|glenn mcdonald||Jul 19, 2010 4:30 pm|
|Jason Douglas||Jul 19, 2010 5:55 pm|
|glenn mcdonald||Jul 19, 2010 8:06 pm|
|Tom Morris||Jul 19, 2010 9:52 pm|
|Iain Sproat||Jul 20, 2010 12:30 am|
|Kirrily Robert||Jul 20, 2010 12:44 am|
|Tom Morris||Jul 20, 2010 12:51 am|
|glenn mcdonald||Jul 20, 2010 4:53 am|
|Tom Morris||Jul 20, 2010 5:34 am|
|Philip Kendall||Jul 20, 2010 5:37 am|
|Christopher R. Maden||Jul 20, 2010 5:37 am|
|Iain Sproat||Jul 20, 2010 5:57 am|
|glenn mcdonald||Jul 20, 2010 6:53 am|
|Philip Kendall||Jul 20, 2010 7:01 am|
|Paul Houle||Jul 20, 2010 7:34 am|
|glenn mcdonald||Jul 20, 2010 7:56 am|
|Luke Schubert||Jul 20, 2010 7:58 am|
|Shailesh Kochhar||Jul 21, 2010 12:08 am|
|Paul Houle||Jul 21, 2010 8:03 am|
|Tom Morris||Jul 21, 2010 8:26 am|
|evening0star||Jul 21, 2010 9:07 am|
|Thad Guidry||Jul 21, 2010 10:15 am|
|evening0star||Jul 21, 2010 10:30 am|
|Subject:||Re: [Freebase-discuss] countries, administrative divisions...|
|From:||Paul Houle (pa...@ontology2.com)|
|Date:||Jul 21, 2010 8:03:02 am|
Shailesh Kochhar wrote:
Applying this property to the country type strikes me as a rabbit-hole. Would we go through and fill out every country that recognized PRC and the dates for when that happened? What about other country pairs? I'd conjecture that the information might not even be available. For instance, when did Burkina Faso recognize the United States as a country; and is that information pertinent in any way? It might be more pragmatic to create a type that applies only to countries whose recognition is a contentious subject (or was at some point in time).
However, countries that currently don't exist can still be properties on things that exist, or that are of enduring interest. This is one of the defenses that people have made of types like the "Country" type in Dbpedia.
For instance, there are people alive today who were "born in" in Yugoslavia, which does not currently exist. The boundaries of "Poland" have fluctuated violently over the last 1000 years -- people still argue today over questions like: "Was Copernicus Polish or German?" I have an aunt who was born in Nazi Germany in 1937 who grew up near a city that was then called Danzig (and had been under German control long before Hitler came to power;) at the end of the war her family was forcibly uprooted, and they lost everything they had. The area was resettled with Poles and the city is now called Gdansk. If we put a pushpin on a map to represent where she was born, and then interpret that with today's maps, we could say she was born in "Poland". It's probably better to say that she was born in "Germany", but the "Germany" she was born in was not the "Germany" that we know today. I suppose we could say "Nazi Germany" (and I did), but that's a hell of an association to make for a girl who was just 8 at the downfall. There were times when "Czechoslovakia" was part of "Nazi Germany", but I wouldn't feel comfortable saying that a Czech speaking person born in 1941 was born in "Nazi Germany."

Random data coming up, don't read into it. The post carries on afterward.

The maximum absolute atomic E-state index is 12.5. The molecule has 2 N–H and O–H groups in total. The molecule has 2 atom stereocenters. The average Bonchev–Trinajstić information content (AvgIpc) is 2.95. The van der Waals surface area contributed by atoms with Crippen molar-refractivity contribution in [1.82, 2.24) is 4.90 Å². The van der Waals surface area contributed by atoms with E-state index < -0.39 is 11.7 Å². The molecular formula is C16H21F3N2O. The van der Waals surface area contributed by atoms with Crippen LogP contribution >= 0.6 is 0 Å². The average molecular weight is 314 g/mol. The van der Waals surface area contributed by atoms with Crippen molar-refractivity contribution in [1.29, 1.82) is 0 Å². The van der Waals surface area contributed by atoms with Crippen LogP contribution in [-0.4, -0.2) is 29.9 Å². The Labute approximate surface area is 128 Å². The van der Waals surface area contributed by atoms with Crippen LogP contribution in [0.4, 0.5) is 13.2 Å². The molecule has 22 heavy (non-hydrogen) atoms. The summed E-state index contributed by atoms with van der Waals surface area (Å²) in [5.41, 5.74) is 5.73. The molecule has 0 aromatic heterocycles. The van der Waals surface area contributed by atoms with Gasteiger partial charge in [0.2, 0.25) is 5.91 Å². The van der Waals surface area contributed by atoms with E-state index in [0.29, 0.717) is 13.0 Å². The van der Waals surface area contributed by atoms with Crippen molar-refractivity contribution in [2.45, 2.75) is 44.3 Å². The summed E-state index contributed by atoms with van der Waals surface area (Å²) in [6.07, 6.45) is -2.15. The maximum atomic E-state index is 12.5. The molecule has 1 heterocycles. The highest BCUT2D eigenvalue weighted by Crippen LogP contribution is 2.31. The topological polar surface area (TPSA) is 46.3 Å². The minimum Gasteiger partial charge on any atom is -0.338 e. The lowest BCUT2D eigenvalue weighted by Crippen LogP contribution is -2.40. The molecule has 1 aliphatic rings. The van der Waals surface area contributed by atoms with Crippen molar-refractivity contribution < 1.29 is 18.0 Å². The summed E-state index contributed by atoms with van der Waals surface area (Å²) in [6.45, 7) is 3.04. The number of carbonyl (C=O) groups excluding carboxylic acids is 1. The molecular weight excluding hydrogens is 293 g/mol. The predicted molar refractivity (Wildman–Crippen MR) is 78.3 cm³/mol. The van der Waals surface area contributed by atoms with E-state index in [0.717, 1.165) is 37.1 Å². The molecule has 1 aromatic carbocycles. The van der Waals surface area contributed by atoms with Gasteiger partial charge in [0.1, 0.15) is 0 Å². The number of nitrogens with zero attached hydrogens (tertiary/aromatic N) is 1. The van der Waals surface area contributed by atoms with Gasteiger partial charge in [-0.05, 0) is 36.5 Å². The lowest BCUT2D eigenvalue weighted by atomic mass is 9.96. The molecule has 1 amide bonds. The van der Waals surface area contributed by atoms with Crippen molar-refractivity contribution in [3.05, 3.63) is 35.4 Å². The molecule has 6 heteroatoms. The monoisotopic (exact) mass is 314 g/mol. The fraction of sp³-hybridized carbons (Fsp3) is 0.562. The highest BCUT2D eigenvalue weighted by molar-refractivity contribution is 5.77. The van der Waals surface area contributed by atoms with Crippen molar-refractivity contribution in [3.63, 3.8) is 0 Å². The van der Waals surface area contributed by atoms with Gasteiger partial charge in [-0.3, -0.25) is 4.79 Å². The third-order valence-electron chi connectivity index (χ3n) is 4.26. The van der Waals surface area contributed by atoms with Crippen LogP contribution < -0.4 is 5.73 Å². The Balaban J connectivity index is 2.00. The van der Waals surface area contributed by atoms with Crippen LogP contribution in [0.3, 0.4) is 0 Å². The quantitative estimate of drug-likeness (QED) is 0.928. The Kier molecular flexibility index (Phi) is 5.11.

Digging deeper, there's a concept of "nation" that's distinct from that of "state;" For instance, during the partition of Poland, a "Pole" was a restriction type for "a person who speaks Polish", not a person who was a subject of a particular state. Many Kurds who live in Iran, Iraq and Turkey perceive themselves as a "nation." The land of indigenous Americans in the U.S. are "sovereign nations" in the sense that they can avoid cigarette taxes and run casinos, but I don't need a passport or visa to visit them.
And that brings us to one of the great issues of generic databases & commonsense reasoning: different people need different kinds of models that approach the world through various viewpoints and different levels of detail.
A lawyer, politician, or legislator, for instance, could be very concerned about the 18 different forms of municipal government that exist in N.Y. state. Most of us are going to accept that the "City of Ithaca" is a "City" and the "Town of Ithaca" is a "Town", simply because "City" and "Town" are in the name. To an awful lot of people, it's all just "Ithaca" and they might even lump it in with the rest of Tompkins County.
I've got a mental framework for thinking about quantum physics and I've got another for literary criticism. I don't ~need~ a framework that's good for both of those unless I need to think about an area where those concerns overlap. I'll build that framework when I need it, but otherwise I'll be doing something else.
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